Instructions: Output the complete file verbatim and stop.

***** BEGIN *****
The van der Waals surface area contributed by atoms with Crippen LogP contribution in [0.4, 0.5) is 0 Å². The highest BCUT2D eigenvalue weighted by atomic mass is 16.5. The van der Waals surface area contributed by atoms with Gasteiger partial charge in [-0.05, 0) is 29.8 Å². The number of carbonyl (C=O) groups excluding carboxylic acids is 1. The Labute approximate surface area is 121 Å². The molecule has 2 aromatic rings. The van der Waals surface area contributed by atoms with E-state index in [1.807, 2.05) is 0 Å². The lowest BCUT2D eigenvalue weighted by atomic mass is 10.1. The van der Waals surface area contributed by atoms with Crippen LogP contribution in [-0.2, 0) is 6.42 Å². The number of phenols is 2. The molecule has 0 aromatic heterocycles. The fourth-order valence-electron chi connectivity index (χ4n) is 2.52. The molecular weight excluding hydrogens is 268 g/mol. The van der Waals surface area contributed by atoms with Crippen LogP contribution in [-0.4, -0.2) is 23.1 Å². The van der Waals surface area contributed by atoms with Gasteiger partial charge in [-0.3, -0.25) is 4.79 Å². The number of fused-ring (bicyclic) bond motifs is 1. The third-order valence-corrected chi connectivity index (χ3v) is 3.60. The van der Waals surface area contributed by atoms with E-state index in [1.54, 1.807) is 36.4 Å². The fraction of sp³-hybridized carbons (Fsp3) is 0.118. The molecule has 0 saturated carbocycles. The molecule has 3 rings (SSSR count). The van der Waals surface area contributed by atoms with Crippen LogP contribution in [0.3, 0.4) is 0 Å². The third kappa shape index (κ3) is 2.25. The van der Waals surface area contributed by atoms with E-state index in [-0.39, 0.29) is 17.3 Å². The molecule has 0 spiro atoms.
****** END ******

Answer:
The van der Waals surface area contributed by atoms with Crippen LogP contribution in [0.4, 0.5) is 0 Å². The highest BCUT2D eigenvalue weighted by atomic mass is 16.5. The van der Waals surface area contributed by atoms with Gasteiger partial charge in [-0.05, 0) is 29.8 Å². The number of carbonyl (C=O) groups excluding carboxylic acids is 1. The Labute approximate surface area is 121 Å². The molecule has 2 aromatic rings. The van der Waals surface area contributed by atoms with E-state index in [1.807, 2.05) is 0 Å². The lowest BCUT2D eigenvalue weighted by atomic mass is 10.1. The van der Waals surface area contributed by atoms with Crippen LogP contribution in [-0.2, 0) is 6.42 Å². The number of phenols is 2. The molecule has 0 aromatic heterocycles. The fourth-order valence-electron chi connectivity index (χ4n) is 2.52. The molecular weight excluding hydrogens is 268 g/mol. The van der Waals surface area contributed by atoms with Crippen LogP contribution in [-0.4, -0.2) is 23.1 Å². The van der Waals surface area contributed by atoms with Gasteiger partial charge in [-0.3, -0.25) is 4.79 Å². The number of fused-ring (bicyclic) bond motifs is 1. The third-order valence-corrected chi connectivity index (χ3v) is 3.60. The van der Waals surface area contributed by atoms with E-state index in [1.54, 1.807) is 36.4 Å². The fraction of sp³-hybridized carbons (Fsp3) is 0.118. The molecule has 0 saturated carbocycles. The molecule has 3 rings (SSSR count). The van der Waals surface area contributed by atoms with Crippen LogP contribution in [0.3, 0.4) is 0 Å². The third kappa shape index (κ3) is 2.25. The van der Waals surface area contributed by atoms with E-state index in [-0.39, 0.29) is 17.3 Å². The molecule has 0 spiro atoms.